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Habitat specialisation, body-size and family identity explain Lepidopteran density-area relationships in a cross-continental comparison.
Stockholm University, Faculty of Science, Department of Botany.
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2007 (English)In: Proceedings of the National Academy of Sciences of the United States of America, Vol. 104, 8368-8373 p.Article in journal (Refereed) Published
Abstract [en]

Habitat fragmentation may strongly affect species density, species interactions and the rate of ecosystem processes. It is therefore important to understand the observed variability among species responses to fragmentation, and the underlying mechanisms. In this study, we compare density-area relationships (DAR) for 344 lepidopteran species belonging to 22 families (butterflies and moths). This analysis suggested that the DARslope is generally positive for moths and negative for butterflies. The differences are suggested to occur because moths are largely olfactory searchers, whereas most butterflies are visual searchers. The analysis also suggests that DARs vary as a function of habitat specialisation and body size. In butterflies, generalist species had a more negative DARslope than specialist species because of a lower patch size threshold. In moths, the differences in DARslope between forest and open habitat species were large for small species but absent for large species. This is argued to occur because the DARslope in large species mainly reflect their search mode, which does not necessarily vary between moth groups, whereas the slope in small species reflect population growth rates.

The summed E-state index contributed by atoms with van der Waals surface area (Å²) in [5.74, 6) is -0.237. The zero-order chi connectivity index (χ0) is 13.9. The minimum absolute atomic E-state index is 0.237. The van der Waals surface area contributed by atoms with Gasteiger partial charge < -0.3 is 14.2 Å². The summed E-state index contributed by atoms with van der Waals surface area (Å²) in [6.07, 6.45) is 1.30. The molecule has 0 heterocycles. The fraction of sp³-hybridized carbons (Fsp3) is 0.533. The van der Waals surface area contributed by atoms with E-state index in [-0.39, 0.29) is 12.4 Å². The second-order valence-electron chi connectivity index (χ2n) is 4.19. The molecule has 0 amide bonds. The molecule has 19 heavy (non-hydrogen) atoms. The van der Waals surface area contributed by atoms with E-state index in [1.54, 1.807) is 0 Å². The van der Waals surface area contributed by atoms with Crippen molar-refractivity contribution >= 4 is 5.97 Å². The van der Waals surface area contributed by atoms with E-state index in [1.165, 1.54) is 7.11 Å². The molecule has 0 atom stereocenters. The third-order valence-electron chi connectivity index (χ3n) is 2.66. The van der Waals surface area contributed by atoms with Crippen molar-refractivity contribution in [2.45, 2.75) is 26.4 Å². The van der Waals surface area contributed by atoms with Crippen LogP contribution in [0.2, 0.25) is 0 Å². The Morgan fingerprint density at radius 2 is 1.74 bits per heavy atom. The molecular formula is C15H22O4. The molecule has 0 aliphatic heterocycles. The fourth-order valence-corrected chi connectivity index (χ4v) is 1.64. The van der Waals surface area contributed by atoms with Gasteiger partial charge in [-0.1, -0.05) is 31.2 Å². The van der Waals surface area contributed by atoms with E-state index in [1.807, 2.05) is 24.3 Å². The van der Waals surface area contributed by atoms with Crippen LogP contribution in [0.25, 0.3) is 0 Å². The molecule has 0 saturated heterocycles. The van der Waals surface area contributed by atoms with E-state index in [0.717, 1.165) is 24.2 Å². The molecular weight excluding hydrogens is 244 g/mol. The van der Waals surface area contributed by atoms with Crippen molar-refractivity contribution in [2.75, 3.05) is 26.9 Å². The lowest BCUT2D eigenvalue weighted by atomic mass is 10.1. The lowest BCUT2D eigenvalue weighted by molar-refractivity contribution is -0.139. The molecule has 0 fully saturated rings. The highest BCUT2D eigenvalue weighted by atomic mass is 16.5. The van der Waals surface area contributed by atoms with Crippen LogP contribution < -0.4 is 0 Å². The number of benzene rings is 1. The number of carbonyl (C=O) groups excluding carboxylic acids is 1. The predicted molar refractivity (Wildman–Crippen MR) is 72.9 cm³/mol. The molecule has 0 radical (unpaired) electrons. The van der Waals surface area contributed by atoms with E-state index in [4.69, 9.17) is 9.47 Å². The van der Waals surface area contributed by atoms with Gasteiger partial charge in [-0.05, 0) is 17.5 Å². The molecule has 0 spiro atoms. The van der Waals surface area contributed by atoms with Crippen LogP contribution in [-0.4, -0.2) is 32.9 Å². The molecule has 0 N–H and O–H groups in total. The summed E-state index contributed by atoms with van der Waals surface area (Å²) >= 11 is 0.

Place, publisher, year, edition, pages
2007. Vol. 104, 8368-8373 p.
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URN: urn:nbn:se:su:diva-22134ISI: 000246599900033OAI: diva2:188661
Available from: 2007-09-04 Created: 2007-09-04 Last updated: 2011-01-11Bibliographically approved

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Hambäck, Peter
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Department of Botany

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